27 May 2013

Astana's Circus - a fabulous family treat.

The old Soviet circus tradition has proved enduringly popular in Kazakhstan and Astana has a permanent, all weather Circus building set in a park with a fountain and statues that echo the circus theme.  Some are normal statues but some are green sculptures with plants placed on a wire frame.  These green sculptures cannot last the winter so during that time they are covered with ‘coats’. The circus itself is shaped like a flying saucer with flashing lights peppering the roof it is a dramatic part of the Astana skyline.  

The Flying Saucer Circus

The statues in the park have a circus theme

Green giraffe statue still wearing his winter coat
Inside there is an outer ring complete with popcorn and cotton candy stands, when animal shows come to town many of the performers showcase the animals in this part of the building and people line up for photographs with snakes or performing dogs.  The inner part of the circus has a large ring and 2,000 seats.  The best seats face the entrance, these fill up first while the seats at the ‘back’ tend to be less well liked.  Shows typically run for a few weeks with performances at weekends and on public holidays and are always popular.  We will usually go towards the end of the run when there is a greater choice of seats for a lower price  (Tickets cost about $15).

People buy toys and sweets before a performance.
The ring is huge and the arena can seat 2,000 people - here people are just arriving for a show
There is a large permanent staff at the circus but the real treat comes from the touring circuses.  In recent years Astana has hosted a number of Russian shows as well as a Tibetan and a Ukrainian circus.  Just the other day we saw advertisements for a Vietnamese Circus – it was, apparently the first time that this particular circus had toured to Central Asia and the flyers promised a spectacular.  Most importantly for us we heard that there were no animals.

Animal acts are popular.  The Camels are favorites and give rides after shows
Animal acts remain very popular here and people are genuinely surprised when we explain that we do not enjoy watching performing animals.  Some expatriates feel so strongly that they decide not to go to the circus at all.  We feel that the quality of the acrobats is usually so high that it would be a shame to miss what is a genuinely enjoyable event.  We tend to go and enjoy the show but leave after the first act if we know that there will be a lot of animals in the second.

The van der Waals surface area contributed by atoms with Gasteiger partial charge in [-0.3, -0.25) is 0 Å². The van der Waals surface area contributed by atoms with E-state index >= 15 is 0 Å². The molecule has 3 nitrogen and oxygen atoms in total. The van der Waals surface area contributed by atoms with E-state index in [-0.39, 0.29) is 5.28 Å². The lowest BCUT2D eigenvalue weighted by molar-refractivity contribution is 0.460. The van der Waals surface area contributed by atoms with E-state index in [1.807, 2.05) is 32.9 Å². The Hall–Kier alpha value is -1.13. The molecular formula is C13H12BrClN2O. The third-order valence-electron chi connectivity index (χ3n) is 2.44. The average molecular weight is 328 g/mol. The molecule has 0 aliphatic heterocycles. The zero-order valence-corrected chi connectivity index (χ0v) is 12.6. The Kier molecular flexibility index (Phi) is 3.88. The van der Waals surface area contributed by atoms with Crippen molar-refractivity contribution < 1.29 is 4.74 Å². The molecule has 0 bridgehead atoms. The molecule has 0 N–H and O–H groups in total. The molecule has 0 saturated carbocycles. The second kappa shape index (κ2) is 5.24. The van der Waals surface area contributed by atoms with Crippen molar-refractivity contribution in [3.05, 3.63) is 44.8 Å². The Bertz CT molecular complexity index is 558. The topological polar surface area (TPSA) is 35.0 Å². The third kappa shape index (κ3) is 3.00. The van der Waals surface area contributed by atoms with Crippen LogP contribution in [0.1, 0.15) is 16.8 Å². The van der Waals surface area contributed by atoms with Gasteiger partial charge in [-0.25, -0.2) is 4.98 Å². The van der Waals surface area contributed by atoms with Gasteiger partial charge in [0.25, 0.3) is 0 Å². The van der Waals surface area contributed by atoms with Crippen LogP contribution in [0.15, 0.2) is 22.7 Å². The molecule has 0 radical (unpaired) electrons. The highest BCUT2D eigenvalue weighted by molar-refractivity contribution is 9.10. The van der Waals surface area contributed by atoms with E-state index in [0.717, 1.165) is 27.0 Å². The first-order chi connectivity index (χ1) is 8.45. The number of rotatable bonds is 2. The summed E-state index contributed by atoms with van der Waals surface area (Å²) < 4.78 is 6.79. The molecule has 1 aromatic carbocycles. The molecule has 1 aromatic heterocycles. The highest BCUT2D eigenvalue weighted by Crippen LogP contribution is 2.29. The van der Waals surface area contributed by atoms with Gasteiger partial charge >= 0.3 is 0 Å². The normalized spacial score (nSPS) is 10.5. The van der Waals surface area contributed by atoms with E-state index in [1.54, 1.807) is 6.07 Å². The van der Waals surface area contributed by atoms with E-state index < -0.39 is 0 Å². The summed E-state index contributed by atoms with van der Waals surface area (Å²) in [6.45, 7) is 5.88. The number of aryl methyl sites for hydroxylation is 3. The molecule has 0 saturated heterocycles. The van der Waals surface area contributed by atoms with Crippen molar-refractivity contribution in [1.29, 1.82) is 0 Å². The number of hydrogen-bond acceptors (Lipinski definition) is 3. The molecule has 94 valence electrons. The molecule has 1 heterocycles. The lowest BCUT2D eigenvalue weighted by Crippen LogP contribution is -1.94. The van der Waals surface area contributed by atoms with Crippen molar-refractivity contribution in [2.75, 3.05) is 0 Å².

The animal acts range from the terribly sad to the bizarre to the downright strange.  We found the dancing yaks terribly distasteful (they were obviously in pain) and I hate to see the performing bears as they look so very unhappy.  One act displayed 12 performing domestic cats – each one had mastered just one trick and we got the impression that they had trained the trainer to give them treats rather than the other way round.  The most bizarre act we have ever seen was a dog and duck balancing spectacular.  We watched for a rather bemusing five minutes as two Dalmatians sat calmly with ducks on their noses before the dogs took hold of each end of a pole and the ducks walked between them.  All the animals looked perfectly happy and the audience loved the show – we were the only people who did not seem to ‘get it’.

Dancing Acrobats
Most shows follow a standard format and popular acts include jugglers, unicyclists and hula hoop girls.  Sometimes these acts will combine in unique ways – one act showcased some double-dutch skipping unicyclists.  Some of the circuses concentrate on showcasing their individual stars or use a gimmick (one ‘Water’ circus flooded the ring and had a lot of synchronised swimmers performing while the main stars performed on a small stage just above the water), other circuses tell a story.  The clowns are usually excellent, talented acrobats in their own right but with a great sense of comic timing.  Our children are desperate to sit in one of the front rows so they stand a chance of being chosen to ‘help’ the clowns in one of their acts but we have become wise to this danger and buy seats towards the back.

Clowns invite children to participate.
The stars of the shows are almost always the aerial artists.  It is quite something to see people somersaulting 30 meters above the ground with nothing but a wrist or ankle strap to keep them safe.  The safety equipment is there and some acts do use it, we have found that tightrope walkers usually clip on or use a net.

The Vietnamese circus lived up to the billing – from a spectacular opening to an outstanding closing with some truly wonderful acts in-between.  The aerial  artists were possibly the best we have seen, many performing the most amazing gymnastics hanging in the air and holding on with just their teeth.

Vietnamese Circus
Click on the picture for more posts on life in Kazakhstan.

Ersatz Expat

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